I have a difficult time tolerating people who are helpless. I know, it's not terribly helpful of me, is it? Don't get me wrong, I can have all the sympathy in the world for the mentally ill, the homeless, the poor, children, animals ... all manner of "helpless" beings who illicit great compassion and empathy in me.
But when I encounter everyday folks with the regular abilities to hold down a job, to have relationships, to generally function in the world, and yet remain seemingly helpless in the face of one particular aspect of their lives — my compassion goes out the window.
I'm not proud of this.
My compassion completely ceases when anyone claims helplessness and then proceeds to blame someone else. Drives me batshit crazy, actually. I know, I know. I told you it was a blind spot in my ability to feel compassion for my fellow man. A grave one, if I were to be completely honest.
I have friends who claim helplessness in relationships. They can't change. They love him. Or her. They believe the other person will change and so they chain themselves to someone who is physically or emotionally abusive, in the hopes that the other will change. They stay with cheaters. They do all manner of things that make the rest of their friends grit their teeth and say, "Why?"
It doesn't matter how much you talk them up — pep-talking, tough-talking — no amount of offers to help, suggestions for therapists, books to read, examples of other people who have left only to find greater happiness — nothing can abate these folks from their self-destructive lives.
"But I love him."
"I don't know what to do."
And no matter how many escape routes you map out for them, they won't set foot on one of them. They are helpless to their own desires, their own fears, to their own blindness to their incredible power.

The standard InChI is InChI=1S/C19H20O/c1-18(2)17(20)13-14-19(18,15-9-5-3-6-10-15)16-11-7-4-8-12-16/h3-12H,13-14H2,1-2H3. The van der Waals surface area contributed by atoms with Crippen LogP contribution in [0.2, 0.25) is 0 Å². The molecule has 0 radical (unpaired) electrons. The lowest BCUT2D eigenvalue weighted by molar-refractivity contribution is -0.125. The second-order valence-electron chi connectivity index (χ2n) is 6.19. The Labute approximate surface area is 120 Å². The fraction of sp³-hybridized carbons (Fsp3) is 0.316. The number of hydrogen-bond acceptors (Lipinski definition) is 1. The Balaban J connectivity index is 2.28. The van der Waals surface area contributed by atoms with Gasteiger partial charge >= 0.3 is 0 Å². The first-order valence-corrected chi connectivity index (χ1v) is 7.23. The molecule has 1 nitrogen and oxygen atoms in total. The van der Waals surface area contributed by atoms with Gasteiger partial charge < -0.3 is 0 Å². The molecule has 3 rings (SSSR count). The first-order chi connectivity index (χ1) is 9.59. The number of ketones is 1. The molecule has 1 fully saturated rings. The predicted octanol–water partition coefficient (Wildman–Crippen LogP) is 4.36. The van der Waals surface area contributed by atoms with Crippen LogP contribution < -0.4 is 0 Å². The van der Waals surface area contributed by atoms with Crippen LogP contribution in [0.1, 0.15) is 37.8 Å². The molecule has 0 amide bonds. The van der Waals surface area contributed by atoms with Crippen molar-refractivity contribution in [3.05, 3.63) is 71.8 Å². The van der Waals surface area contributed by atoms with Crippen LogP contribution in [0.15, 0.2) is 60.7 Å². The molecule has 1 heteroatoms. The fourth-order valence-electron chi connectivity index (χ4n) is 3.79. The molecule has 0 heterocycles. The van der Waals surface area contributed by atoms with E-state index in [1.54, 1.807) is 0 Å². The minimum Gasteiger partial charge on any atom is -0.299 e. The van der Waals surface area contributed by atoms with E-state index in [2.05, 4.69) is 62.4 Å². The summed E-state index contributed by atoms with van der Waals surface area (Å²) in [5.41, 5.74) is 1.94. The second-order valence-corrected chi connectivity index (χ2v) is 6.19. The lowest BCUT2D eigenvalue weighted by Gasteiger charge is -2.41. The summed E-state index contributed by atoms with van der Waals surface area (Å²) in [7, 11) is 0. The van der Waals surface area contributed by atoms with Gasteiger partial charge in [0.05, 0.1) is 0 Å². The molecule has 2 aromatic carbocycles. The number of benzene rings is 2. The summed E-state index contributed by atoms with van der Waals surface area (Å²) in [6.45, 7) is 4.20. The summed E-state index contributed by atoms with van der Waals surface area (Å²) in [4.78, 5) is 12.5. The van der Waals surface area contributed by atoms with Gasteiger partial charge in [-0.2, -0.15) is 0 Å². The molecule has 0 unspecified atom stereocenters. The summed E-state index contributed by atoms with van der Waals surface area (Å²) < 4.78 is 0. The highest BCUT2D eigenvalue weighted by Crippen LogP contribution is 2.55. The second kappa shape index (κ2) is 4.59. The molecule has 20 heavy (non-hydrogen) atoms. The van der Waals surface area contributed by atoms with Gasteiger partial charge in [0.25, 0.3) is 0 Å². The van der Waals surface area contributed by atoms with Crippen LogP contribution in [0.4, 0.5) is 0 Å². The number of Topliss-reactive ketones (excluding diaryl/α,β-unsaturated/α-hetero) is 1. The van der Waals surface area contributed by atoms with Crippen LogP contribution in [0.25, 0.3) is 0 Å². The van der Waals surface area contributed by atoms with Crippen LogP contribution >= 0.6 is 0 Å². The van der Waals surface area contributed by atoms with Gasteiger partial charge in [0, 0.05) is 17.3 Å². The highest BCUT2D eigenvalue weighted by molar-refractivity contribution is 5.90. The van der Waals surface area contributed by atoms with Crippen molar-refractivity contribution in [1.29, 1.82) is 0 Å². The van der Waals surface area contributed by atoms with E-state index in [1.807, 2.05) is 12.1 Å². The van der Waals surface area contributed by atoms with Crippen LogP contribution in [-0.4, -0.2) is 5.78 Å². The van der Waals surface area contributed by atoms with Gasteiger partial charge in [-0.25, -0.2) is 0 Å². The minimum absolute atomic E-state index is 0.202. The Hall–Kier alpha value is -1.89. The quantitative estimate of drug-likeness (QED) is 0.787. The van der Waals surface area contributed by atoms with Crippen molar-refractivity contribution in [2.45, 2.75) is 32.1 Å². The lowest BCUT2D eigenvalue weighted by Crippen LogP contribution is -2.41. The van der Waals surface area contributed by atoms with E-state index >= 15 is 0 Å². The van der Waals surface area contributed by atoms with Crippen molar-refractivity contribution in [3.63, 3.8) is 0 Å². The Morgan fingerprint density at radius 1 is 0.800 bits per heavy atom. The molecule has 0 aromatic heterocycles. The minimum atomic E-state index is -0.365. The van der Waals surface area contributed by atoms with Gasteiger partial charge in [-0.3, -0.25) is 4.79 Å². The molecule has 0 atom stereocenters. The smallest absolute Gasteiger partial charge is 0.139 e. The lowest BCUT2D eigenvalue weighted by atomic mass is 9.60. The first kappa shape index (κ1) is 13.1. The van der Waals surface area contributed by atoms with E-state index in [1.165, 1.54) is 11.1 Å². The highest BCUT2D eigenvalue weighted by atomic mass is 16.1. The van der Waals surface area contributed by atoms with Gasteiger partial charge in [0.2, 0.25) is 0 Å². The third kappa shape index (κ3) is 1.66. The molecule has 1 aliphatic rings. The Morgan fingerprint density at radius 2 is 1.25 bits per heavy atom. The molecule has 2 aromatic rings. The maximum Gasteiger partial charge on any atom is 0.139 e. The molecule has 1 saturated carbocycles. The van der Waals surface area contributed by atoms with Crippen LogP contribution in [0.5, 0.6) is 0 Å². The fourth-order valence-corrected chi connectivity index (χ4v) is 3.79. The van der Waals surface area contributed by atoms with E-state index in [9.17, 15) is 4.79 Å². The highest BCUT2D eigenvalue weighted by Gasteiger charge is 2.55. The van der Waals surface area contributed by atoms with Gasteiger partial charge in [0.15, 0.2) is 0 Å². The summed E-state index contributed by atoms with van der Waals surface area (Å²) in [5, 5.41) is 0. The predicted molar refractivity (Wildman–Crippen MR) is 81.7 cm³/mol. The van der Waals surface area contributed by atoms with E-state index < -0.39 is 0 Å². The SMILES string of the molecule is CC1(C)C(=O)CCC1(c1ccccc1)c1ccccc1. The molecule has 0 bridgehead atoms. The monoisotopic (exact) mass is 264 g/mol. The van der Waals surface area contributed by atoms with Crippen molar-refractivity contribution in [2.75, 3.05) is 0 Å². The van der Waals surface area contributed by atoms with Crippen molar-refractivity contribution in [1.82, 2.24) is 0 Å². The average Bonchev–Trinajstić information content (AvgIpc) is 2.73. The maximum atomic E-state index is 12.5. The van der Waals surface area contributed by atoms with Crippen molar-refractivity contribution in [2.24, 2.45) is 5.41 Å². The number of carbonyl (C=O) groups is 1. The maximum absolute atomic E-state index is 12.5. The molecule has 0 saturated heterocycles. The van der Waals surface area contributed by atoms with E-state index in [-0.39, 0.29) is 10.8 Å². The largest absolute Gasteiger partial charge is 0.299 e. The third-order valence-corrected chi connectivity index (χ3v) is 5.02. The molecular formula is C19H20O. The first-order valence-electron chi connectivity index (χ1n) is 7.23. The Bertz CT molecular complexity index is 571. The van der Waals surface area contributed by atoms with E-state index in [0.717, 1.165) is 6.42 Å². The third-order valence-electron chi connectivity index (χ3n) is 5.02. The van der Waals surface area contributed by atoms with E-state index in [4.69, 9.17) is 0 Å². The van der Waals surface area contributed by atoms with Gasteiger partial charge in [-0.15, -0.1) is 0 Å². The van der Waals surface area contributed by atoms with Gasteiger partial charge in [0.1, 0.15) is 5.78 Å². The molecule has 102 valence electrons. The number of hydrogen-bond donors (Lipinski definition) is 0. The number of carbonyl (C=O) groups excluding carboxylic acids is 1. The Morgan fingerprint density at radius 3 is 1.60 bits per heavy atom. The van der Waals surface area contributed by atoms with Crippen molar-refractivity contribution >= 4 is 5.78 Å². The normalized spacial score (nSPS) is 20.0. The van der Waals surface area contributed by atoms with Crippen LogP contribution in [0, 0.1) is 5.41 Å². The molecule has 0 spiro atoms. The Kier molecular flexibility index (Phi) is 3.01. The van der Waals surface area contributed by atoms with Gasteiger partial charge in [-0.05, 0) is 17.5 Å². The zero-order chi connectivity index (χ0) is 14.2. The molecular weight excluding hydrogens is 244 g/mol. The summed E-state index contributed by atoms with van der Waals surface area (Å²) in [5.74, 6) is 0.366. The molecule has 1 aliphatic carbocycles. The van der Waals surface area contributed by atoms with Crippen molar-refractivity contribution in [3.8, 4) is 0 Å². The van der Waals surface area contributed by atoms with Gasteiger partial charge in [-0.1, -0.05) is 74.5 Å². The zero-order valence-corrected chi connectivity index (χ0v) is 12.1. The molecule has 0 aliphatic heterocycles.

That's just it.
We are all so incredibly powerful. Each one of us, unto ourselves. No one but no one else has the power to free you the way you can free yourself. Perhaps this is the source of my frustration? So many friends and family blame other people for their predicament, or blame the economy, or the geography, or their psychology or whatever reason you want to drum up —my point is it doesn't matter.
Your mind is the most powerful thing of all.
The rest of it is nothing.
The Buddha said, "We are what we think. All that we are arises with our thoughts. With our thoughts we make the world." The way you feel, the way you think about your life and your situation, is made up primarily in your head. I'm not saying if you're starving or living in a dangerous environment that this wouldn't be a very real discomfort — of course it would be. But for the majority of my friends and family (and me), we are not living in a war zone. We have a roof over our heads, food in the refrigerator and it is safe to go outside.
So much suffering is created in our own minds.
So much resistance to ending that suffering resides in our own minds.
I recently listened to a friend uncork on how another friend's parents had ruined her life. These controlling parents had taken their adult daughter away from the city she loved, the job she loved, the girlfriend she'd loved ... all of this through the power of their religious guilt.
My friend argued that I didn't understand the power of parents' guilt, the power of religion, the power of having been raised in such an environment and the inability to stop that power and control.